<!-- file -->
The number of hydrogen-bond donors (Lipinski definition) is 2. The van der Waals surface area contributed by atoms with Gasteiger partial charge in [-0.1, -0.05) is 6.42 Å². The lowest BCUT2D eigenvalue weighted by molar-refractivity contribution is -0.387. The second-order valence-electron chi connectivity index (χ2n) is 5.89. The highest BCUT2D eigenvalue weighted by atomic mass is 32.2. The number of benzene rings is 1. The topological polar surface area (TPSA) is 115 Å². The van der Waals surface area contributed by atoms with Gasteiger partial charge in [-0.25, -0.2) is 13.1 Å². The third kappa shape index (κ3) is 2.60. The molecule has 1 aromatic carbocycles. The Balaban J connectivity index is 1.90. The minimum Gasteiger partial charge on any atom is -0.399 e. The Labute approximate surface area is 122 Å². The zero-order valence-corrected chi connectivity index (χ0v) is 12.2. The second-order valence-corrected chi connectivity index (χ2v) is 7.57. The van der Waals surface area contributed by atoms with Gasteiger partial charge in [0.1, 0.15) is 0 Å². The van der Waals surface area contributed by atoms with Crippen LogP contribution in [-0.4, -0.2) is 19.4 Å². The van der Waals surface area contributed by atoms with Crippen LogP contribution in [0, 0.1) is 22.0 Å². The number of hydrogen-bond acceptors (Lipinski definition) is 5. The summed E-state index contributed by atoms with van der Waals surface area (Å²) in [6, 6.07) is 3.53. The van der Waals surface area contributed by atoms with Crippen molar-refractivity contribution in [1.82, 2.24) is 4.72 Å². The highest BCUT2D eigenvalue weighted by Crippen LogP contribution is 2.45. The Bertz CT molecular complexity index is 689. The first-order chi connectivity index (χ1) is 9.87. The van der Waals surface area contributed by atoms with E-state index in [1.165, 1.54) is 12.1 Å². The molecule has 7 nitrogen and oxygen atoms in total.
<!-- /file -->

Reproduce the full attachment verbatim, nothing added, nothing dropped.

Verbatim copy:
The number of hydrogen-bond donors (Lipinski definition) is 2. The van der Waals surface area contributed by atoms with Gasteiger partial charge in [-0.1, -0.05) is 6.42 Å². The lowest BCUT2D eigenvalue weighted by molar-refractivity contribution is -0.387. The second-order valence-electron chi connectivity index (χ2n) is 5.89. The highest BCUT2D eigenvalue weighted by atomic mass is 32.2. The number of benzene rings is 1. The topological polar surface area (TPSA) is 115 Å². The van der Waals surface area contributed by atoms with Gasteiger partial charge in [-0.25, -0.2) is 13.1 Å². The third kappa shape index (κ3) is 2.60. The molecule has 1 aromatic carbocycles. The Balaban J connectivity index is 1.90. The minimum Gasteiger partial charge on any atom is -0.399 e. The Labute approximate surface area is 122 Å². The zero-order valence-corrected chi connectivity index (χ0v) is 12.2. The second-order valence-corrected chi connectivity index (χ2v) is 7.57. The van der Waals surface area contributed by atoms with Gasteiger partial charge in [0.1, 0.15) is 0 Å². The van der Waals surface area contributed by atoms with Crippen LogP contribution in [-0.4, -0.2) is 19.4 Å². The van der Waals surface area contributed by atoms with Crippen LogP contribution in [0, 0.1) is 22.0 Å². The number of hydrogen-bond acceptors (Lipinski definition) is 5. The summed E-state index contributed by atoms with van der Waals surface area (Å²) in [6, 6.07) is 3.53. The van der Waals surface area contributed by atoms with Crippen molar-refractivity contribution in [1.82, 2.24) is 4.72 Å². The highest BCUT2D eigenvalue weighted by Crippen LogP contribution is 2.45. The Bertz CT molecular complexity index is 689. The first-order chi connectivity index (χ1) is 9.87. The van der Waals surface area contributed by atoms with E-state index in [1.165, 1.54) is 12.1 Å². The molecule has 7 nitrogen and oxygen atoms in total.